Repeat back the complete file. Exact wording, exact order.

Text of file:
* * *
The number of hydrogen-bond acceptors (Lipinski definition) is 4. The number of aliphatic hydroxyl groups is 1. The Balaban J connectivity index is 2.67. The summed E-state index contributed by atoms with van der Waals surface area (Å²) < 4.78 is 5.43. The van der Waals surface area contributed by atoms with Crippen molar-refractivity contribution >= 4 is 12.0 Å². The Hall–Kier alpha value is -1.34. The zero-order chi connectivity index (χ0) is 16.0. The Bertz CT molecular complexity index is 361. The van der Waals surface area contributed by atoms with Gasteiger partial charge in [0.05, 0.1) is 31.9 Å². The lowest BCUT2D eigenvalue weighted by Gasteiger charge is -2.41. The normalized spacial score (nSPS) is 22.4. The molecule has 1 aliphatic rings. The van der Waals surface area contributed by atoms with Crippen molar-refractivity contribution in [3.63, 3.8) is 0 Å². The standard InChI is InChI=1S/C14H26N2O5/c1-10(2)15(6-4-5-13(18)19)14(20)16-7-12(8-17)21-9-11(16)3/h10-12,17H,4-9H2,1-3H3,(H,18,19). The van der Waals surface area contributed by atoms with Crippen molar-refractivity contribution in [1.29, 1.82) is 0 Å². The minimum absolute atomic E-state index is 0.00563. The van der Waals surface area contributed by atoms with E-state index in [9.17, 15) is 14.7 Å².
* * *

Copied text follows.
The number of hydrogen-bond acceptors (Lipinski definition) is 4. The number of aliphatic hydroxyl groups is 1. The Balaban J connectivity index is 2.67. The summed E-state index contributed by atoms with van der Waals surface area (Å²) < 4.78 is 5.43. The van der Waals surface area contributed by atoms with Crippen molar-refractivity contribution >= 4 is 12.0 Å². The Hall–Kier alpha value is -1.34. The zero-order chi connectivity index (χ0) is 16.0. The Bertz CT molecular complexity index is 361. The van der Waals surface area contributed by atoms with Gasteiger partial charge in [0.05, 0.1) is 31.9 Å². The lowest BCUT2D eigenvalue weighted by Gasteiger charge is -2.41. The normalized spacial score (nSPS) is 22.4. The molecule has 1 aliphatic rings. The van der Waals surface area contributed by atoms with Crippen molar-refractivity contribution in [3.63, 3.8) is 0 Å². The standard InChI is InChI=1S/C14H26N2O5/c1-10(2)15(6-4-5-13(18)19)14(20)16-7-12(8-17)21-9-11(16)3/h10-12,17H,4-9H2,1-3H3,(H,18,19). The van der Waals surface area contributed by atoms with Crippen molar-refractivity contribution in [1.29, 1.82) is 0 Å². The minimum absolute atomic E-state index is 0.00563. The van der Waals surface area contributed by atoms with E-state index in [9.17, 15) is 14.7 Å².